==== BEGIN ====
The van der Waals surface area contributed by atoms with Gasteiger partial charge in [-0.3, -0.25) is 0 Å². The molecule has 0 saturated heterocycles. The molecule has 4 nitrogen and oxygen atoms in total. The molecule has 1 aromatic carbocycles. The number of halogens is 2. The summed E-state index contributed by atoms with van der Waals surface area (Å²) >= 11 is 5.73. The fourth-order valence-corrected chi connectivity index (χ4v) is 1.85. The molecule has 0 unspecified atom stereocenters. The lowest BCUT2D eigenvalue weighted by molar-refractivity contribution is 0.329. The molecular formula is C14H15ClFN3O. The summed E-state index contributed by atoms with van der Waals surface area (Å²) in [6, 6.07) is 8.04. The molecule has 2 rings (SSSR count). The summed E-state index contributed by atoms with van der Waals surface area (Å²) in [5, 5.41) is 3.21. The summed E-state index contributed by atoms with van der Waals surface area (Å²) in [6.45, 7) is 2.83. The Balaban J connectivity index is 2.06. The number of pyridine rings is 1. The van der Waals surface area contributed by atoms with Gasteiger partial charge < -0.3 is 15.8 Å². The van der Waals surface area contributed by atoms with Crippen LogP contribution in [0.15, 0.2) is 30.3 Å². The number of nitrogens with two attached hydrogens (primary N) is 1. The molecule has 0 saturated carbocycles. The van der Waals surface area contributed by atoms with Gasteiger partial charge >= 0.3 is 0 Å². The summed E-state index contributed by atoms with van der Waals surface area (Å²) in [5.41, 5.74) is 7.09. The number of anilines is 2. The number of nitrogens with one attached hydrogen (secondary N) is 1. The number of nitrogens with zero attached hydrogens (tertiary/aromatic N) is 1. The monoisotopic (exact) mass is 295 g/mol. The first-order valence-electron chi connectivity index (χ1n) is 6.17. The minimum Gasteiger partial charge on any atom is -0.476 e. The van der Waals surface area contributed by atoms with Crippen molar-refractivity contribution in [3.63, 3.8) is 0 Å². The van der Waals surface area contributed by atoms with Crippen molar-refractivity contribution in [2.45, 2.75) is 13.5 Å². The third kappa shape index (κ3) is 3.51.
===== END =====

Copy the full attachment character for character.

The van der Waals surface area contributed by atoms with Gasteiger partial charge in [-0.3, -0.25) is 0 Å². The molecule has 0 saturated heterocycles. The molecule has 4 nitrogen and oxygen atoms in total. The molecule has 1 aromatic carbocycles. The number of halogens is 2. The summed E-state index contributed by atoms with van der Waals surface area (Å²) >= 11 is 5.73. The fourth-order valence-corrected chi connectivity index (χ4v) is 1.85. The molecule has 0 unspecified atom stereocenters. The lowest BCUT2D eigenvalue weighted by molar-refractivity contribution is 0.329. The molecular formula is C14H15ClFN3O. The summed E-state index contributed by atoms with van der Waals surface area (Å²) in [6, 6.07) is 8.04. The molecule has 2 rings (SSSR count). The summed E-state index contributed by atoms with van der Waals surface area (Å²) in [5, 5.41) is 3.21. The summed E-state index contributed by atoms with van der Waals surface area (Å²) in [6.45, 7) is 2.83. The Balaban J connectivity index is 2.06. The number of pyridine rings is 1. The van der Waals surface area contributed by atoms with Gasteiger partial charge < -0.3 is 15.8 Å². The van der Waals surface area contributed by atoms with Crippen LogP contribution in [0.15, 0.2) is 30.3 Å². The number of nitrogens with two attached hydrogens (primary N) is 1. The molecule has 0 saturated carbocycles. The van der Waals surface area contributed by atoms with Gasteiger partial charge >= 0.3 is 0 Å². The summed E-state index contributed by atoms with van der Waals surface area (Å²) in [5.41, 5.74) is 7.09. The number of anilines is 2. The number of nitrogens with one attached hydrogen (secondary N) is 1. The number of nitrogens with zero attached hydrogens (tertiary/aromatic N) is 1. The monoisotopic (exact) mass is 295 g/mol. The first-order valence-electron chi connectivity index (χ1n) is 6.17. The minimum Gasteiger partial charge on any atom is -0.476 e. The van der Waals surface area contributed by atoms with Crippen molar-refractivity contribution in [3.63, 3.8) is 0 Å². The van der Waals surface area contributed by atoms with Crippen molar-refractivity contribution in [2.45, 2.75) is 13.5 Å². The third kappa shape index (κ3) is 3.51.